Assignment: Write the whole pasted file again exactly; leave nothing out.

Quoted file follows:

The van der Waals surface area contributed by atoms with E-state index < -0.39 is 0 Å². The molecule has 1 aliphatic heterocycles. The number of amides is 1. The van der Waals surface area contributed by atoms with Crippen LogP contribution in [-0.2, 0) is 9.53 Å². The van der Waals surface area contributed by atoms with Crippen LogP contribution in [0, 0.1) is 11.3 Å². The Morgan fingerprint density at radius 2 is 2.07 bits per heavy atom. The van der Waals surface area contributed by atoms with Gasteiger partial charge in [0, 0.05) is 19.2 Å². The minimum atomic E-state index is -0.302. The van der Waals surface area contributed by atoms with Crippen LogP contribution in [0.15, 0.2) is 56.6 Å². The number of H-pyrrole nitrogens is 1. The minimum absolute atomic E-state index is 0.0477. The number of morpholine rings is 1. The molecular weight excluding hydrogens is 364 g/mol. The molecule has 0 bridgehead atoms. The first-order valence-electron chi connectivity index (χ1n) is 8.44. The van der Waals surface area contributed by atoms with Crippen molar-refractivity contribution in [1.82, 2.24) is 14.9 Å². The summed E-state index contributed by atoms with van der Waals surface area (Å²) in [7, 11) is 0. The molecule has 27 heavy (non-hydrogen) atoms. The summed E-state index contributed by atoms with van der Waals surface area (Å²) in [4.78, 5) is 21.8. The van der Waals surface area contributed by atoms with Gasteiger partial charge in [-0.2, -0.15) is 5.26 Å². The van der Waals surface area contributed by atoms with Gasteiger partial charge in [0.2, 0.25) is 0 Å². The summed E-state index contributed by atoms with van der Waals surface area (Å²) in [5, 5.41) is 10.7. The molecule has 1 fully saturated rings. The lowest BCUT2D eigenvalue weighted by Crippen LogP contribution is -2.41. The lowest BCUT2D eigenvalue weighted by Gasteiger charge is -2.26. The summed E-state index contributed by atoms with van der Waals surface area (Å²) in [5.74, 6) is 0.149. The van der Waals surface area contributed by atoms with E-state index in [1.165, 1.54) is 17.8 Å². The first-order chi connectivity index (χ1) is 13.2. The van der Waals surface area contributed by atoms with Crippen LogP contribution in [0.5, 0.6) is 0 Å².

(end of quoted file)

The van der Waals surface area contributed by atoms with E-state index < -0.39 is 0 Å². The molecule has 1 aliphatic heterocycles. The number of amides is 1. The van der Waals surface area contributed by atoms with Crippen LogP contribution in [-0.2, 0) is 9.53 Å². The van der Waals surface area contributed by atoms with Crippen LogP contribution in [0, 0.1) is 11.3 Å². The Morgan fingerprint density at radius 2 is 2.07 bits per heavy atom. The van der Waals surface area contributed by atoms with Gasteiger partial charge in [0, 0.05) is 19.2 Å². The minimum atomic E-state index is -0.302. The van der Waals surface area contributed by atoms with Crippen LogP contribution in [0.15, 0.2) is 56.6 Å². The number of H-pyrrole nitrogens is 1. The minimum absolute atomic E-state index is 0.0477. The number of morpholine rings is 1. The molecular weight excluding hydrogens is 364 g/mol. The molecule has 0 bridgehead atoms. The first-order valence-electron chi connectivity index (χ1n) is 8.44. The van der Waals surface area contributed by atoms with Crippen molar-refractivity contribution in [1.82, 2.24) is 14.9 Å². The summed E-state index contributed by atoms with van der Waals surface area (Å²) in [7, 11) is 0. The molecule has 27 heavy (non-hydrogen) atoms. The summed E-state index contributed by atoms with van der Waals surface area (Å²) in [4.78, 5) is 21.8. The van der Waals surface area contributed by atoms with Gasteiger partial charge in [-0.2, -0.15) is 5.26 Å². The van der Waals surface area contributed by atoms with Gasteiger partial charge in [0.2, 0.25) is 0 Å². The summed E-state index contributed by atoms with van der Waals surface area (Å²) in [5, 5.41) is 10.7. The molecule has 1 fully saturated rings. The lowest BCUT2D eigenvalue weighted by Crippen LogP contribution is -2.41. The lowest BCUT2D eigenvalue weighted by Gasteiger charge is -2.26. The summed E-state index contributed by atoms with van der Waals surface area (Å²) in [5.74, 6) is 0.149. The van der Waals surface area contributed by atoms with E-state index in [1.165, 1.54) is 17.8 Å². The first-order chi connectivity index (χ1) is 13.2. The van der Waals surface area contributed by atoms with Crippen LogP contribution in [0.5, 0.6) is 0 Å².